What it was like:
The cardboard box sat on the floor beside the kitchen table for four years. I walked around it, passed food over it and occasionally shoved it around with the Dirt Devil.
Inside the box, the guts and soul of a book: a length of household string; a package of matches; a 2003 Telus calendar; a BC Interior road map; the Fall 2002 issue of GUSHER; handwritten pages torn from a Mead notebook; the first typed chapter of Campie. I’d started writing within days of leaving the oilrig camp in January 2003, opening with the declarative: “The job started with a fraud and ended with a lie.” (I loved that sentence.)
Oh, and one more thing was in the box: from the Saturday Post, April 19, 2003, an essay by Don Gillmore titled, “On Saturday Nights, I Dreamt of Saturday Nights.” Gillmore had written about his experience as a roughneck on an oilrig. I tucked it into the box to punish myself for not finishing the book.
When I turned 50, I made a decision to stop feeling bad about my past. This meant retiring an aging inner blues trio called The Ambitions, Hopes and Dreams. “Sorry gals,” I said, “You gotta go. Momma needs a new tune … something like ‘Goodbye Alibi.’”
Six years later, I graduated from the University of Victoria with a BA and a book contract with Heritage House Publishers for Campie. The protagonist had become a Barbara persona distanced by a narrative arc in chapters.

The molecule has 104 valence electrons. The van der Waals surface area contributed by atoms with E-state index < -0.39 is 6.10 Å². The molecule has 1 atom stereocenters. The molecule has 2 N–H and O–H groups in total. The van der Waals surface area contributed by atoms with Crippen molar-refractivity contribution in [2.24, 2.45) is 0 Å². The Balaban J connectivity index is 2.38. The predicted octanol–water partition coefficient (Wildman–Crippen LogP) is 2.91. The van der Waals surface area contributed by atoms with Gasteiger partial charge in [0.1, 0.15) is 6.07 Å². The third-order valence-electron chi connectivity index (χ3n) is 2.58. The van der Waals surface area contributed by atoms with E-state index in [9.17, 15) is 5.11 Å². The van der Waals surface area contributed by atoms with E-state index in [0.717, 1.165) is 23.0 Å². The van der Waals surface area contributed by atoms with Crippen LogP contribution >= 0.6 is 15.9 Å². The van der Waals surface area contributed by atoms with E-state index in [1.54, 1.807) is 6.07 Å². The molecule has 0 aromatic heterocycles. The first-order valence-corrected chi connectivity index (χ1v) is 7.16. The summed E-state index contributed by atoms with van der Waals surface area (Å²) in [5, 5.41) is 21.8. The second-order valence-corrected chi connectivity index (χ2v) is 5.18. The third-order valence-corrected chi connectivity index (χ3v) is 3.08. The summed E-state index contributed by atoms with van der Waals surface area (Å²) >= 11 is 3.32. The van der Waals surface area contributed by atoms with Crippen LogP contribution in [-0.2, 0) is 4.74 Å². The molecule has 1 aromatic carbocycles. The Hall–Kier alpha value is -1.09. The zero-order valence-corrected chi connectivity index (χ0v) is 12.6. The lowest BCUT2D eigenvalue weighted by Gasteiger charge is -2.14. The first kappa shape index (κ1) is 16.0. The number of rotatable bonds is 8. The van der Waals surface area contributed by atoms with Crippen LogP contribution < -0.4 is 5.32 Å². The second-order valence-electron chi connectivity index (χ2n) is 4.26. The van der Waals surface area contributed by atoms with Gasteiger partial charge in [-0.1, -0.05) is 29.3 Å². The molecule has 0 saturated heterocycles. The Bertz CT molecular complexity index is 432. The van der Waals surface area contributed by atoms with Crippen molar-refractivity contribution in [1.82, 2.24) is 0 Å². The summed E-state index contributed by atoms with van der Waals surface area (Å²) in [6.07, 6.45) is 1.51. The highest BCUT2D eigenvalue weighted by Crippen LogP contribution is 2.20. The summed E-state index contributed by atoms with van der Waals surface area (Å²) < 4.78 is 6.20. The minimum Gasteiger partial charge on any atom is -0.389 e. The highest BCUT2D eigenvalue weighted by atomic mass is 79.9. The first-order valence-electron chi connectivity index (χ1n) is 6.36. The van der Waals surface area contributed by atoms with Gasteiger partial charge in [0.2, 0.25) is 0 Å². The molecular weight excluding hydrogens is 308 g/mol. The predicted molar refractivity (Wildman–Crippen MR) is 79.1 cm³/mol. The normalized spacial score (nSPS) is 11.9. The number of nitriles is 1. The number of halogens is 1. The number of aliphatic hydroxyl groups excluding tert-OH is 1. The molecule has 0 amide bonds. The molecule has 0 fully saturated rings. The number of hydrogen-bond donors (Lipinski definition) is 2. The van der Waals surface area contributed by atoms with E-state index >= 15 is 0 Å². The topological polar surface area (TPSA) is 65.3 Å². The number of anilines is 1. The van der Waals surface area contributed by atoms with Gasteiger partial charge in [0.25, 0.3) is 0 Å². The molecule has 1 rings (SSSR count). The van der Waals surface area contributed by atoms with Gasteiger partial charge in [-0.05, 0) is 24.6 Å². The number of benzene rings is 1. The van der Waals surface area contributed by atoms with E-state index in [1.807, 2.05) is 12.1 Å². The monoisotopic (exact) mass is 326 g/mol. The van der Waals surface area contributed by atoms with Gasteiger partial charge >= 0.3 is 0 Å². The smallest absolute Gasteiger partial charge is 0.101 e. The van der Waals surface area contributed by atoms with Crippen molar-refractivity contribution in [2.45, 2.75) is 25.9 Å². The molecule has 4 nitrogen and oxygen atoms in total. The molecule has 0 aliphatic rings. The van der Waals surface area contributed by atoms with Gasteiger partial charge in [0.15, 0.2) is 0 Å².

I wasn’t me. Campie didn’t become a real book and my private story wasn’t public until I pressed SEND to the publisher. Not many nights later, I woke up in a sweat to a comeback choral performance of that sentimental oldie “Who’s Sorry Now?”
What it’s like now:
I came to realize that it wasn’t public exposure I feared at all. My motive for writing Campie was to tell a story about failure and hope. The underbelly served a purpose. Although it took a few deep breaths to own the introduction, “a sober celibate bankrupt vegetarian …”
No, it was the reaction of family and friends — those personally impacted by what I had written — whose love mattered the most. Unconditional acceptance by and for strangers was an easy grace.
When my sister said the book was so wonderful she couldn’t put it down, when my mother said she loved it and we talked about where it made her cry, when my daughter organized my first reading and invited her closest friends, when my son supported me for three months while I wrote and thanked me for all that I’d gone through, that’s when I knew I had projected judgments only within myself.
These Bessie Smith lyrics said it so well:
“Now all the crazy things I had to try, Well I tried them all and then some, But if you’re lucky one day you find out, Where it is you’re really coming from.”
Campie gave that luck to me.
Paula’s note: Barbara Stewart’s Campie, a new release by Heritage House Publishing, is the best book I’ve read in a long time. It’s funny, scary and brave. The writing is fresh and original; there’s no artifice or fancy maneuvering, just a great story told straight from the heart.